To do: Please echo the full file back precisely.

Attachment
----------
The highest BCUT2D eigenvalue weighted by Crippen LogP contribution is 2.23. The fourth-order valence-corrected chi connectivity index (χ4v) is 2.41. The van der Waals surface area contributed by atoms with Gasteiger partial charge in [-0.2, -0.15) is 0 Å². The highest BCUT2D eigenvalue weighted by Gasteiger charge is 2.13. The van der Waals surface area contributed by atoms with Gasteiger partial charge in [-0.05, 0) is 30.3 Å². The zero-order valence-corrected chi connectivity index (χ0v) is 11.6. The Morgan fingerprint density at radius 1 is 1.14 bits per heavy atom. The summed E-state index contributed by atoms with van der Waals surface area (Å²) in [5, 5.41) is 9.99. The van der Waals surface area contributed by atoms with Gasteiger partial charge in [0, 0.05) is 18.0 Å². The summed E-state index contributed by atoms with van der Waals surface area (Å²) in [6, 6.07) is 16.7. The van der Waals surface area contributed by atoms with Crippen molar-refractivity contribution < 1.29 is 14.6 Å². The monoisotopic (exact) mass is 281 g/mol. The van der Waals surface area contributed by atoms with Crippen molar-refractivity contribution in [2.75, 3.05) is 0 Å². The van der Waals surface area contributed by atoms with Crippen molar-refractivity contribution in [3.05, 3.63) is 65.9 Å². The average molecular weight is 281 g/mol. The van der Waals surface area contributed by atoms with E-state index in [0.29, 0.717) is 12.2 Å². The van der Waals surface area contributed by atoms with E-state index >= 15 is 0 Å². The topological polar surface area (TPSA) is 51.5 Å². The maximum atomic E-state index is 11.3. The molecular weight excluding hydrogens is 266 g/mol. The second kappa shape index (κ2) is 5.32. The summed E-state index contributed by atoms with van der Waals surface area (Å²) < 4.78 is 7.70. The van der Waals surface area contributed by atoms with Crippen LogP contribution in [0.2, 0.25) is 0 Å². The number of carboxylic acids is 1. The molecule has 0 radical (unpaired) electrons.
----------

The highest BCUT2D eigenvalue weighted by Crippen LogP contribution is 2.23. The fourth-order valence-corrected chi connectivity index (χ4v) is 2.41. The van der Waals surface area contributed by atoms with Gasteiger partial charge in [-0.2, -0.15) is 0 Å². The highest BCUT2D eigenvalue weighted by Gasteiger charge is 2.13. The van der Waals surface area contributed by atoms with Gasteiger partial charge in [-0.05, 0) is 30.3 Å². The zero-order valence-corrected chi connectivity index (χ0v) is 11.6. The Morgan fingerprint density at radius 1 is 1.14 bits per heavy atom. The summed E-state index contributed by atoms with van der Waals surface area (Å²) in [5, 5.41) is 9.99. The van der Waals surface area contributed by atoms with Gasteiger partial charge in [0, 0.05) is 18.0 Å². The summed E-state index contributed by atoms with van der Waals surface area (Å²) in [6, 6.07) is 16.7. The van der Waals surface area contributed by atoms with Crippen molar-refractivity contribution < 1.29 is 14.6 Å². The monoisotopic (exact) mass is 281 g/mol. The van der Waals surface area contributed by atoms with Crippen molar-refractivity contribution in [2.75, 3.05) is 0 Å². The van der Waals surface area contributed by atoms with Crippen molar-refractivity contribution in [3.05, 3.63) is 65.9 Å². The average molecular weight is 281 g/mol. The van der Waals surface area contributed by atoms with E-state index in [0.29, 0.717) is 12.2 Å². The van der Waals surface area contributed by atoms with E-state index >= 15 is 0 Å². The topological polar surface area (TPSA) is 51.5 Å². The maximum atomic E-state index is 11.3. The molecular weight excluding hydrogens is 266 g/mol. The second kappa shape index (κ2) is 5.32. The summed E-state index contributed by atoms with van der Waals surface area (Å²) < 4.78 is 7.70. The van der Waals surface area contributed by atoms with Crippen LogP contribution in [0.2, 0.25) is 0 Å². The number of carboxylic acids is 1. The molecule has 0 radical (unpaired) electrons.